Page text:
The Cure: Disintegration



ON THIS DATE (30 YEARS AGO)
May 2, 1982 – The Cure: Disintegration is released in the US (May 1 in the UK).

# ALL THINGS MUSIC PLUS+ 4.5/5
# allmusic 4.5/5
# Rolling Stone (see original review below)
Disintegration is the eighth studio album by The Cure, released on this date in May, 1989 by Elektra Records in the US. In spite of Fiction’s (their UK label) fears that the album would be “commercial suicide”, Disintegration became the band’s commercial peak. It charted at number three in the United Kingdom and at number twelve in the United States, and produced several hit singles including “Lovesong”, which peaked at number two on the Billboard Hot 100. Disintegration remains The Cure’s highest selling record to date, with more than three million copies sold worldwide. Disintegration was also a critical success, eventually being placed at number 326 on Rolling Stone magazine’s list of the “500 Greatest Albums of All Time”. Stephen Thomas Erlewine of Allmusic called it the “culmination of all the musical directions The Cure were pursuing over the course of the ’80s.”
The record marks a return to the introspective and gloomy gothic rock style the band had established in the early 1980s. As he neared the age of thirty, vocalist and guitarist Robert Smith had felt an increased pressure to follow up on the group’s pop successes with a more enduring work. This, coupled with a distaste for the group’s new-found popularity, caused Smith to lapse back into the use of hallucinogenic drugs, the effects of which had a strong influence on the production of the album. The Cure recorded Disintegration at Hookend Recording Studios in Checkendon, Oxfordshire, with co-producer David M. Allen from late 1988 to early 1989. During production, founding member Lol Tolhurst was fired from the band.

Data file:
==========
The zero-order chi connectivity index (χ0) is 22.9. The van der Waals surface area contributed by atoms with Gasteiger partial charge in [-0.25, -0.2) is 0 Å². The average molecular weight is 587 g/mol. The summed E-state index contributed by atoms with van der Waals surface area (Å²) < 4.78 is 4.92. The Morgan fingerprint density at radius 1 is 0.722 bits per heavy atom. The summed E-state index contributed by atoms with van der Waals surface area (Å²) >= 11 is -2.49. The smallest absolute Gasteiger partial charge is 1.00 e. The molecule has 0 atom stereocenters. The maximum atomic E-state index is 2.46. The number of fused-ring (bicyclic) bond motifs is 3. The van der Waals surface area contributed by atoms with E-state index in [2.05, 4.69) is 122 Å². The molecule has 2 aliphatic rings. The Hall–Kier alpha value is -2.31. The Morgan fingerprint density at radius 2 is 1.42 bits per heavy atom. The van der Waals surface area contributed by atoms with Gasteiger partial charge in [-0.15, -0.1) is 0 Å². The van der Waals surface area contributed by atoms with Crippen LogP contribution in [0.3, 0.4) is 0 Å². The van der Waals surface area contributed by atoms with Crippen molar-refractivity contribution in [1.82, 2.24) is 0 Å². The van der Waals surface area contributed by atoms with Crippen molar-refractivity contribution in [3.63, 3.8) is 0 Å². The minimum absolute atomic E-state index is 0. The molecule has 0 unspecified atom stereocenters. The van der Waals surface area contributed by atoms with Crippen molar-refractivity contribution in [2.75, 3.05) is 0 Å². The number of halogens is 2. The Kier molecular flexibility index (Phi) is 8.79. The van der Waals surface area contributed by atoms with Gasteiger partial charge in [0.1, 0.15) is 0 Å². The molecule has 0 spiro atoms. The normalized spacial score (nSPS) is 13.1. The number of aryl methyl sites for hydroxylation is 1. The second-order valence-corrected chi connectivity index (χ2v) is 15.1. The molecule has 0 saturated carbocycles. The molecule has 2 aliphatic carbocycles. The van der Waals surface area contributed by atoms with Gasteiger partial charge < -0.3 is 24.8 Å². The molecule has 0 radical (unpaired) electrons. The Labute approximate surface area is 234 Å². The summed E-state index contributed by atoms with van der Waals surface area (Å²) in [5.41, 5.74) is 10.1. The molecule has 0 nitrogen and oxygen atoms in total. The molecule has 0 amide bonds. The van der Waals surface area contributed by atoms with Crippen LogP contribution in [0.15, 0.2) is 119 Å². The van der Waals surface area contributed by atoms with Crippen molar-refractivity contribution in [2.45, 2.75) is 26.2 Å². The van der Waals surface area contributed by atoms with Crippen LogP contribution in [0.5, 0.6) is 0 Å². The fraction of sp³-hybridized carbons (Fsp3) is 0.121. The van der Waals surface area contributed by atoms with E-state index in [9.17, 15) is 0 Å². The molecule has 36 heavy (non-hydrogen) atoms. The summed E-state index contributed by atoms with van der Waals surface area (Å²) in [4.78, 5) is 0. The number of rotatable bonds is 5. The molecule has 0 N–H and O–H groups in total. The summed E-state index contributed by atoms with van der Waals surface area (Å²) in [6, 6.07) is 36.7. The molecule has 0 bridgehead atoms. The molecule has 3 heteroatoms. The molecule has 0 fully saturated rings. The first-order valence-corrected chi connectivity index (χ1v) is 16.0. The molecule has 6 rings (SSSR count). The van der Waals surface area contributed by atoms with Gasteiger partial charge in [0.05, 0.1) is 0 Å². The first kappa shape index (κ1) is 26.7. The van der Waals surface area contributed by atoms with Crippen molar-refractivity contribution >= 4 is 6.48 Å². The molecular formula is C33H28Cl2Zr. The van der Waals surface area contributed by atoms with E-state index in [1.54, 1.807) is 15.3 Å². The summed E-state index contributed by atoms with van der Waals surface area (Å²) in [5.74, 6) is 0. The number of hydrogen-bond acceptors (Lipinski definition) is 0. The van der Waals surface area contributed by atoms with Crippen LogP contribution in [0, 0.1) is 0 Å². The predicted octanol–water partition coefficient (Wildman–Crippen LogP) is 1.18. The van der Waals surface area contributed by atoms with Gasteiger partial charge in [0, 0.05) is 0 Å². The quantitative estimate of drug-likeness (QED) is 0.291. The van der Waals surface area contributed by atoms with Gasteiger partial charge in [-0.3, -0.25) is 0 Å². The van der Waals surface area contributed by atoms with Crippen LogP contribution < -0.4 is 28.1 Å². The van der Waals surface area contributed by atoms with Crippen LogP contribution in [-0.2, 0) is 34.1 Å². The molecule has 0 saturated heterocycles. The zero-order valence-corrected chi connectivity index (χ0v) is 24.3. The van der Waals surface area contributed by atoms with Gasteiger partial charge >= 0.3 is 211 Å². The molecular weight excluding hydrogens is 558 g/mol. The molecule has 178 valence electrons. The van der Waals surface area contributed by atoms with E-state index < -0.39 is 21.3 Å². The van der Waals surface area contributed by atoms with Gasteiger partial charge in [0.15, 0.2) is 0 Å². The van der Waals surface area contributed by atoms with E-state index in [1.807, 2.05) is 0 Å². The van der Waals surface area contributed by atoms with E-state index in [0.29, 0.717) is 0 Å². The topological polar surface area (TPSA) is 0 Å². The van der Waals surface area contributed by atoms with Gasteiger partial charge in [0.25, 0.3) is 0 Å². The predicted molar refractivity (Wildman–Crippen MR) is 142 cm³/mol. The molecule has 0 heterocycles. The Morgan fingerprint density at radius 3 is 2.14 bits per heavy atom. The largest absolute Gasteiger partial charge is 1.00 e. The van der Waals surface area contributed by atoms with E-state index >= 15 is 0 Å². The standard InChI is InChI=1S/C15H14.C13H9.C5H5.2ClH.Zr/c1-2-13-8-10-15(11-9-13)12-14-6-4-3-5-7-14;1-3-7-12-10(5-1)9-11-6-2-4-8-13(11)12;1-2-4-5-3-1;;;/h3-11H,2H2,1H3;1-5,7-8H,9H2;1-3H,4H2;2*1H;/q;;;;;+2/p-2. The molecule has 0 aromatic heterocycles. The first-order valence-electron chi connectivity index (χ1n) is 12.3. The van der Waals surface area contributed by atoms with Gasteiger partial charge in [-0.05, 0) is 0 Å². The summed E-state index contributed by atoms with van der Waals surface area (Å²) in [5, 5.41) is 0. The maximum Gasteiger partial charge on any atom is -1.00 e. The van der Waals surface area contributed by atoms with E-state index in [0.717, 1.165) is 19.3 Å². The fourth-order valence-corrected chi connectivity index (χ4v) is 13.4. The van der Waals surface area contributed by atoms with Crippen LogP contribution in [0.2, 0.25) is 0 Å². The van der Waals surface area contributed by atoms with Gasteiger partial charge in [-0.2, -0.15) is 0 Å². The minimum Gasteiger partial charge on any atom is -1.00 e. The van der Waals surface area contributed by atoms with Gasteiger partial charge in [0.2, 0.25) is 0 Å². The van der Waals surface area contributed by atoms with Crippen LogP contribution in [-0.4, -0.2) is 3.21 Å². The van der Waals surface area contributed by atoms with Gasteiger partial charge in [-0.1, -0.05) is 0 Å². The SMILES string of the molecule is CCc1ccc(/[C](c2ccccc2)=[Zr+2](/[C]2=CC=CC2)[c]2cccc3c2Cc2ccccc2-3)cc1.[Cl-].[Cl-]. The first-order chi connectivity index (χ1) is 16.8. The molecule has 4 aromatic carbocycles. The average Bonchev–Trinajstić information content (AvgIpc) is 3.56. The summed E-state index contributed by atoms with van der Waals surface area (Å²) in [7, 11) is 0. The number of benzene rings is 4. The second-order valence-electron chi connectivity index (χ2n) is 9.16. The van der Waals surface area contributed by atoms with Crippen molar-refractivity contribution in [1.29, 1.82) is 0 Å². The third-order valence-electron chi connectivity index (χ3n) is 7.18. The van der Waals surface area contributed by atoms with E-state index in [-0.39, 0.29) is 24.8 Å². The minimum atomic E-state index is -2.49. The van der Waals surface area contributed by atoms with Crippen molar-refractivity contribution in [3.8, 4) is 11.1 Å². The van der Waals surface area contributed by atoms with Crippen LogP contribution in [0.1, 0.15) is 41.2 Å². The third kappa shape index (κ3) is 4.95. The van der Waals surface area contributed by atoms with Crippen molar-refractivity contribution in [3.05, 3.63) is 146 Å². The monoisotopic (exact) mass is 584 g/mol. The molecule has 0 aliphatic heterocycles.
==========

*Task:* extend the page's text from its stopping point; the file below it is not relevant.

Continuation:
ORIGINAL ROLLING STONE REVIEW
The Cure’s early-Eighties albums Faith and Pornography firmly cemented leader Robert Smith’s reputation as rock’s premier prophet of gloom: Pornography began with the line “Doesn’t matter if we all die.” The first line of Disintegration – “I think it’s dark and it looks like rain” – isn’t quite as dire, but it is emblematic of the fact that while Disintegration doesn’t break new ground for the band, it successfully refines what the Cure does best. Even if his work no longer packs the shock value it once did, Smith has finally gotten things unequivocally, utterly and completely right.
The Cure’s previous album, the breakthrough Kiss Me, Kiss Me, Kiss Me, was a jaunty, genre-hopping overview of the band’s career; this follow-up is a bleak meditation containing few obvious singles. Every song is in a minor key, and cold, dark and drowning images pervade the lyrics.